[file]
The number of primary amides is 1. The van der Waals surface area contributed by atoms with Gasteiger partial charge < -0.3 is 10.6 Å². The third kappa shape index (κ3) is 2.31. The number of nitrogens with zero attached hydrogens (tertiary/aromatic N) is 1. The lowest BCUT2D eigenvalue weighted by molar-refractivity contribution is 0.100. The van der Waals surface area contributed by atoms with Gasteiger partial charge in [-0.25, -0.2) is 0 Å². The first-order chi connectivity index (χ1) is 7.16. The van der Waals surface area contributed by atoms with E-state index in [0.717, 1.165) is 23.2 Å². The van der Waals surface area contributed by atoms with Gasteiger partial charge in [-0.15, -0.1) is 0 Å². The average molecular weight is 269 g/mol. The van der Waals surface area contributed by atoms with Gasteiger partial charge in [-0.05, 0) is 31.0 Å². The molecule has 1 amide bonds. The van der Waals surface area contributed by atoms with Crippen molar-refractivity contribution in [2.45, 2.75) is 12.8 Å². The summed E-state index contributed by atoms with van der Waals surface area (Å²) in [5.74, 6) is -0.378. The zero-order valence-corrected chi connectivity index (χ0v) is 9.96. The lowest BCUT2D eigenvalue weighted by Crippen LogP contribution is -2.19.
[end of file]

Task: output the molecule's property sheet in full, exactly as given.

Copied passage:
The number of primary amides is 1. The van der Waals surface area contributed by atoms with Gasteiger partial charge < -0.3 is 10.6 Å². The third kappa shape index (κ3) is 2.31. The number of nitrogens with zero attached hydrogens (tertiary/aromatic N) is 1. The lowest BCUT2D eigenvalue weighted by molar-refractivity contribution is 0.100. The van der Waals surface area contributed by atoms with Gasteiger partial charge in [-0.25, -0.2) is 0 Å². The first-order chi connectivity index (χ1) is 7.16. The van der Waals surface area contributed by atoms with E-state index in [0.717, 1.165) is 23.2 Å². The van der Waals surface area contributed by atoms with Gasteiger partial charge in [-0.15, -0.1) is 0 Å². The average molecular weight is 269 g/mol. The van der Waals surface area contributed by atoms with Gasteiger partial charge in [-0.05, 0) is 31.0 Å². The molecule has 1 amide bonds. The van der Waals surface area contributed by atoms with Crippen molar-refractivity contribution in [2.45, 2.75) is 12.8 Å². The summed E-state index contributed by atoms with van der Waals surface area (Å²) in [5.74, 6) is -0.378. The zero-order valence-corrected chi connectivity index (χ0v) is 9.96. The lowest BCUT2D eigenvalue weighted by Crippen LogP contribution is -2.19.